Winemaking has a long history in Lake Erie and in Ohio. But it isn't the past that interests winemakers and state officials so much as the burgeoning present.
Winemaking in Ohio has been in resurgence since the 1960s, said Christy Eckstein, executive director of the Ohio Grape Industries Committee.
The growth has accelerated in recent years, she said.
"We have for the last 24 months seen approximately two new wineries open per month in the state," she said.
Ohio had 80 wineries in 2006 and now has 150.
"We've almost doubled in the past nine years," she said.
In 2007, Ohio winemakers produced more than 850,000 gallons of wine valued at $75 million.
The state tried to give the wine industry a boost when it awarded 19 Ohio grape growers $2,000 grants this summer under the Vineyard Expansion Assistance Program, allowing growers to plant 19 additional acres. The money came from the U.S. Department of Agriculture's Specialty Crop Block Grant program.
None of the grants went to local wineries, but another $40,000 of federal grant money has become available and will be awarded later this year, Eckstein said.
More vineyards are needed in Ohio, said Salvador, 53, an Italy native who lives in Danbury Township.
"We do not have enough vineyards on the ground to meet the demand of the market right now," Salvador said.
Salvador and a partner are the owners of Lonz Inc., the parent company of the Firelands, Mon Ami, Lonz, Mantey and Dover wine brands, producing 104 different wine labels and 180,000 to 200,000 gallons of wine each year. Firelands is one of the biggest wind producers in Ohio, if not the biggest, Salvador said.
Firelands, located at 917 Bardshar Road in Sandusky, is an estate winery -- it produces wine from grapes it grows itself. It has 52 acres of vineyards on North Bass Island and another five acres on the mainland.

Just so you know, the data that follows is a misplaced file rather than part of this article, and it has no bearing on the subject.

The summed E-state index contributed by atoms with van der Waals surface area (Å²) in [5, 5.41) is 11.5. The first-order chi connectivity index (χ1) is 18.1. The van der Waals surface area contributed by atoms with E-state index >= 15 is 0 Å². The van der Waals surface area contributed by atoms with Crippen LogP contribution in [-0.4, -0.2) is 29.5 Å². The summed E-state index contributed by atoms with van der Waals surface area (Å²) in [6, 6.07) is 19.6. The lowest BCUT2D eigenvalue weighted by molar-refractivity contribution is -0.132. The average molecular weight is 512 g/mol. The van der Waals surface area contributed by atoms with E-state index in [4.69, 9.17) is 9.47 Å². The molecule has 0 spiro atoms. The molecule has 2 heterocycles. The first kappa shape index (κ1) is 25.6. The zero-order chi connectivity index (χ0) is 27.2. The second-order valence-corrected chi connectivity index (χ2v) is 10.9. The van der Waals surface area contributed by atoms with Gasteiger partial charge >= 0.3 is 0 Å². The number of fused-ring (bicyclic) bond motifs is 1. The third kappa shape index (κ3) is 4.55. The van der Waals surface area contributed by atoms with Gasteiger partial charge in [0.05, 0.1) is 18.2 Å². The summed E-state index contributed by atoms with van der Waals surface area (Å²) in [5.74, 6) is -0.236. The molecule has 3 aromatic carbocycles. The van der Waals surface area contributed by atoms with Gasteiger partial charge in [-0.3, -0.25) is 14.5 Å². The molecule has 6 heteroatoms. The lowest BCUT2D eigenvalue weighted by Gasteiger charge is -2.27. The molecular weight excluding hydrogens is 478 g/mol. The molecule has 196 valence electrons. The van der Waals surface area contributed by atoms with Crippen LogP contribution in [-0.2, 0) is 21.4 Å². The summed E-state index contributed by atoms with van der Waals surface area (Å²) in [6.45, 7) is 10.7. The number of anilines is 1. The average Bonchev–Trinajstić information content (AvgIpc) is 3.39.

Firelands also quietly produces wines that other local wineries sell under their own label.
Gesturing toward boxes loaded on pallets at his winery, Salvador says, "This is about to go out for other wineries around here. I'm not going to tell you who they are."
Many wineries in Ohio essentially are bars, but Firelands is a complete winery that has won numerous awards, Salvador notes.
"We are more of a California style winery," he said.
Firelands is a regional winery which sells its wine in states such as Michigan, Minnesota and Kentucky.
But the real growth for Firelands has been in selling its wines in Ohio, spurred on by the local food movement.
"There has been a lot of going back to the roots moment. A lot of chefs like to use an Ohio product," said Salvador, who said his wines are served in many fine restaurants in Columbus.
Ohio is a particularly good place to grow wine grapes for white wine, Salvador said.
"The white wine from Ohio you can put against any variety in the world ... we can compete against the big boys," he said.
Red wine production is "very much dependent on the weather," but this year's hot summer has been very good for red wine grapes.
"We are going to have some great red wine this year," he said.
Wineries in Erie and Ottawa counties
1. Heineman's Winery, Put-in-Bay, www.heinemanswinery.com.
2. Mon Ami Winery and Restaurant, Port Clinton, www.monamiwinery.com.
3. Paper Moon Vineyards, Vermilion, www.papermoonvineyards.com.
4. Quarry Hill Winery & Orchard, Berlin Heights, www.quarryhillwinery.com.
5. E & K Winery, Sandusky, www.eandkwinery.com.
6. Firelands Winery, Sandusky, www.firelandswinery.com.
7. Hermes Vineyards and Winery, Sandusky, www.hermesvineyards.com.
8. Classico, Huron.